SPRING HILL, Fla. – For two and a half years, the non-profit Serenity Saviors has been working to save horses headed for the slaughterhouse and help veterans and children struggling with a range of issues.
- Serenity Saviors rescues horses from kill pens
- Program pairs therapy horses with vets, kids
- More on the non-profit and how you can contribute
The program started when Allen and Cherina Bornscheuer, owners of Serenity Stables in north Pasco County, began rescuing horses in kill pens that were headed to slaughterhouses in Canada and Mexico.
“The Island of Misfit Toys – that’s kind of what we are a little bit,” said Allen Bornscheuer of his stables. “These horses are the discards.”
The Bornscheuers take them in, rehab them, and try to adopt them out. Those that aren’t adopted become therapy horses.
“I think horses have a special power that other animals don’t have. I can’t explain that fully. I can only try to understand it,” said Allen Bornscheuer. “We save the horse, we save the human – we save two.”
Cherina Bornscheuer is a clinical psychologist. She said the first step in the Saviors program is matching the right human with the right animal.
“They choose the one they have the best connection with,” Cherina Bornscheuer said. “So, we go through, we introduce them to every single horse, donkey, goat, and dog here.”
Then participants learn the basics of care.
“That gets kind of the juices flowing usually, and then I just start motivational interviewing and other counseling techniques to get them to open up and tell me about, you know, why they’re here, what’s been on their mind, what they can’t get out of their mind,” said Cherina Bornscheuer.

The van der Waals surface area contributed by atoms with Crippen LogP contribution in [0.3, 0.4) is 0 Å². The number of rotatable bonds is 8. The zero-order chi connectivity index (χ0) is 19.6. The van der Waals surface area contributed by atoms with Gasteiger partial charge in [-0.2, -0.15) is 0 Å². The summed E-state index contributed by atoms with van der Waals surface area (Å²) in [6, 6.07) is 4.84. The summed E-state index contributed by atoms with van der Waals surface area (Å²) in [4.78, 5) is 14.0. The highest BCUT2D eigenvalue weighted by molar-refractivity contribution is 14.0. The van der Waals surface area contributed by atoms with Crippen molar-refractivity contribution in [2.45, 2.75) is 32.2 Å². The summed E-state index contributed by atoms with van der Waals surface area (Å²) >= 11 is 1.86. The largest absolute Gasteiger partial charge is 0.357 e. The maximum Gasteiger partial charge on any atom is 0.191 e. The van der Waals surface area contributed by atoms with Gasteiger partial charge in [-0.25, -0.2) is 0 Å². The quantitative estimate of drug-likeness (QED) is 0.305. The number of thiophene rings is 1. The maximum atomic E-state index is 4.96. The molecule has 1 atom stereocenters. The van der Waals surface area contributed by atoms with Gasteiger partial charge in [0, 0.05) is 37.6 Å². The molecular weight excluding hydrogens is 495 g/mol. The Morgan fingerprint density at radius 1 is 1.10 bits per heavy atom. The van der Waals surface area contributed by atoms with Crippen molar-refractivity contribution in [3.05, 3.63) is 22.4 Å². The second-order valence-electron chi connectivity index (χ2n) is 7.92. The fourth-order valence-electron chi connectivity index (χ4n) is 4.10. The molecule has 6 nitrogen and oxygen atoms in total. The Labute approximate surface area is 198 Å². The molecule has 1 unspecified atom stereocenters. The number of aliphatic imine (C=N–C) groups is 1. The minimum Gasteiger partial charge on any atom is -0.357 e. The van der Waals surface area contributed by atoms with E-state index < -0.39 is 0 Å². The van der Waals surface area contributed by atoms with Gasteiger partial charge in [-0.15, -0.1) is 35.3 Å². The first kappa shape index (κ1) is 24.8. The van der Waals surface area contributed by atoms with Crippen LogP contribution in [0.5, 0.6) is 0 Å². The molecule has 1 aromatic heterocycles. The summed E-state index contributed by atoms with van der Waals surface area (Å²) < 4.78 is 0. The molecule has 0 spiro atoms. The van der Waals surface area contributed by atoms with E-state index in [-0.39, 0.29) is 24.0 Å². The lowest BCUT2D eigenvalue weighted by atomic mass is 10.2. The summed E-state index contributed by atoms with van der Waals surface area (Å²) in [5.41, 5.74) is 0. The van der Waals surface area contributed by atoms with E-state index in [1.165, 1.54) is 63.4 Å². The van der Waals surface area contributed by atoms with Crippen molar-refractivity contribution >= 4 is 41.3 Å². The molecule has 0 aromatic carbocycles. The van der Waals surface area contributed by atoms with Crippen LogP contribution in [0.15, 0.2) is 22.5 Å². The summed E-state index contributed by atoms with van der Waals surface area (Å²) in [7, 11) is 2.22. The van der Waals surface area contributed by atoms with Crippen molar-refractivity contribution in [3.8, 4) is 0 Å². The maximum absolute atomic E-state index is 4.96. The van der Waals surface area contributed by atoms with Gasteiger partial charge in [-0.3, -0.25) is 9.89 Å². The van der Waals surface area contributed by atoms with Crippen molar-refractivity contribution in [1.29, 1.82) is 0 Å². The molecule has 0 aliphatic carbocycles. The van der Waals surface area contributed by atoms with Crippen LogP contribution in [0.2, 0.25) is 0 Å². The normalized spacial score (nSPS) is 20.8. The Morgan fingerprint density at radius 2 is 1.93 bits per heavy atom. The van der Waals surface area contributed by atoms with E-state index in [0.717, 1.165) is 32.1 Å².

Air Force veteran Thomas Alajko said for him, it can be easier to open up to the horses themselves than to another human.
“Most people don’t actually listen. They hear, but they don’t listen,” said Alajko, who suffers from PTSD and depression.
While some who come to the Saviors program ride the horses, that’s not a requirement. Alajko has a knee and back injury from his time in the military. He said he typically walks and grooms the horses, but can also talk to them for hours.
“Whenever I start getting depressed, I’ll come out here,” Alajko said. “It helps me to get out my problems.”
Alajko said the therapy has helped reduce PTSD-fueled nightmares.
The Bornscheuers said children who take part in the program may be on the autism spectrum or suffering from anything from anxiety to ADD or ADHD.
“The ones who are on the spectrum and ADD/ADHD, you won’t believe how well they focus when they’re brushing a horse or sitting on a horse or walking a horse,” said Cherina Bornscheuer. “Their attention just zones in.”
The therapy services are free to veterans and offered at a reduced rate for children.
Allen Bornscheuer said the program has rescued more than 225 horses so far. He said it costs upwards of $1,000 to bail them out of kill pens. That and the added cost of rehab, transportation, and vet bills are paid for entirely through donations.